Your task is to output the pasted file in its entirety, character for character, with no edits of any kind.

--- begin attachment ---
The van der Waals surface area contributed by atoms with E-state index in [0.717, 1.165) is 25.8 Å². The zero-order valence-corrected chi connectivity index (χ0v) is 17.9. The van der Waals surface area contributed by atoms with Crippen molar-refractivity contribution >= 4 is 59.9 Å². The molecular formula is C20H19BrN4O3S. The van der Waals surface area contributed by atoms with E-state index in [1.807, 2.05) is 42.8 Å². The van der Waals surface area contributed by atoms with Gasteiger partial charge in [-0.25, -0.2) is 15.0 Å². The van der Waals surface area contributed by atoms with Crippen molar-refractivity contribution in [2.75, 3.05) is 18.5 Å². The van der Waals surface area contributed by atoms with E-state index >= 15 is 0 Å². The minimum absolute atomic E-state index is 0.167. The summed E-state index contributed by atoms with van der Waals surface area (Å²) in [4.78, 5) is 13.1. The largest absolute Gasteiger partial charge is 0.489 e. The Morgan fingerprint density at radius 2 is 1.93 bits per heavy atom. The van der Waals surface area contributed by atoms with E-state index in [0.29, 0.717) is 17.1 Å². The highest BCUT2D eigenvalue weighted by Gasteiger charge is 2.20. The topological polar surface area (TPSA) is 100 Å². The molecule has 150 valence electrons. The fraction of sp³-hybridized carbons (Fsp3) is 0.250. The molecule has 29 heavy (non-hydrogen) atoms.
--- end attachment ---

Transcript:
The van der Waals surface area contributed by atoms with E-state index in [0.717, 1.165) is 25.8 Å². The zero-order valence-corrected chi connectivity index (χ0v) is 17.9. The van der Waals surface area contributed by atoms with Crippen molar-refractivity contribution >= 4 is 59.9 Å². The molecular formula is C20H19BrN4O3S. The van der Waals surface area contributed by atoms with E-state index in [1.807, 2.05) is 42.8 Å². The van der Waals surface area contributed by atoms with Gasteiger partial charge in [-0.25, -0.2) is 15.0 Å². The van der Waals surface area contributed by atoms with Crippen molar-refractivity contribution in [2.75, 3.05) is 18.5 Å². The van der Waals surface area contributed by atoms with E-state index >= 15 is 0 Å². The minimum absolute atomic E-state index is 0.167. The summed E-state index contributed by atoms with van der Waals surface area (Å²) in [4.78, 5) is 13.1. The largest absolute Gasteiger partial charge is 0.489 e. The Morgan fingerprint density at radius 2 is 1.93 bits per heavy atom. The van der Waals surface area contributed by atoms with E-state index in [0.29, 0.717) is 17.1 Å². The highest BCUT2D eigenvalue weighted by Gasteiger charge is 2.20. The topological polar surface area (TPSA) is 100 Å². The molecule has 150 valence electrons. The fraction of sp³-hybridized carbons (Fsp3) is 0.250. The molecule has 29 heavy (non-hydrogen) atoms.